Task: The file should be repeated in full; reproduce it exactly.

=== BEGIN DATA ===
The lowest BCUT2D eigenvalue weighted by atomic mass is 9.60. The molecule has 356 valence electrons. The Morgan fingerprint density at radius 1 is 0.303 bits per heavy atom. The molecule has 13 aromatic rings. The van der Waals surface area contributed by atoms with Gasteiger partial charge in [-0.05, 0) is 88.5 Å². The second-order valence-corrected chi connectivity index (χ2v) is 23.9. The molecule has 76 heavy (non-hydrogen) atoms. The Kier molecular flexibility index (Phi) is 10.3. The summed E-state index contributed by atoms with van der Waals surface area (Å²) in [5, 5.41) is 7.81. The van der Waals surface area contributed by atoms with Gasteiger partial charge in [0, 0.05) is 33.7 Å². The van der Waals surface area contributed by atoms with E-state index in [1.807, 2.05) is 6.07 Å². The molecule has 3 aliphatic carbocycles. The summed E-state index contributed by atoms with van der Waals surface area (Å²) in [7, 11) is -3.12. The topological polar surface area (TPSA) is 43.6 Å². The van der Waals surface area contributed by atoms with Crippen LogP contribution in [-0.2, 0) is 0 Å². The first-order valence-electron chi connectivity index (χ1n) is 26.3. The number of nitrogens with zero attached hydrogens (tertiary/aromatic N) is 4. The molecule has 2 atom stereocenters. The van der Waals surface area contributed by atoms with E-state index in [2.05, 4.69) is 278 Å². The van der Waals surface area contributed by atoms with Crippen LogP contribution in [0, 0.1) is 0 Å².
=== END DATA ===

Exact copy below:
The lowest BCUT2D eigenvalue weighted by atomic mass is 9.60. The molecule has 356 valence electrons. The Morgan fingerprint density at radius 1 is 0.303 bits per heavy atom. The molecule has 13 aromatic rings. The van der Waals surface area contributed by atoms with Gasteiger partial charge in [-0.05, 0) is 88.5 Å². The second-order valence-corrected chi connectivity index (χ2v) is 23.9. The molecule has 76 heavy (non-hydrogen) atoms. The Kier molecular flexibility index (Phi) is 10.3. The summed E-state index contributed by atoms with van der Waals surface area (Å²) in [5, 5.41) is 7.81. The van der Waals surface area contributed by atoms with Gasteiger partial charge in [0, 0.05) is 33.7 Å². The van der Waals surface area contributed by atoms with E-state index in [1.807, 2.05) is 6.07 Å². The molecule has 3 aliphatic carbocycles. The summed E-state index contributed by atoms with van der Waals surface area (Å²) in [7, 11) is -3.12. The topological polar surface area (TPSA) is 43.6 Å². The van der Waals surface area contributed by atoms with Crippen LogP contribution in [-0.2, 0) is 0 Å². The first-order valence-electron chi connectivity index (χ1n) is 26.3. The number of nitrogens with zero attached hydrogens (tertiary/aromatic N) is 4. The molecule has 2 atom stereocenters. The van der Waals surface area contributed by atoms with E-state index in [2.05, 4.69) is 278 Å². The van der Waals surface area contributed by atoms with Crippen LogP contribution in [0, 0.1) is 0 Å².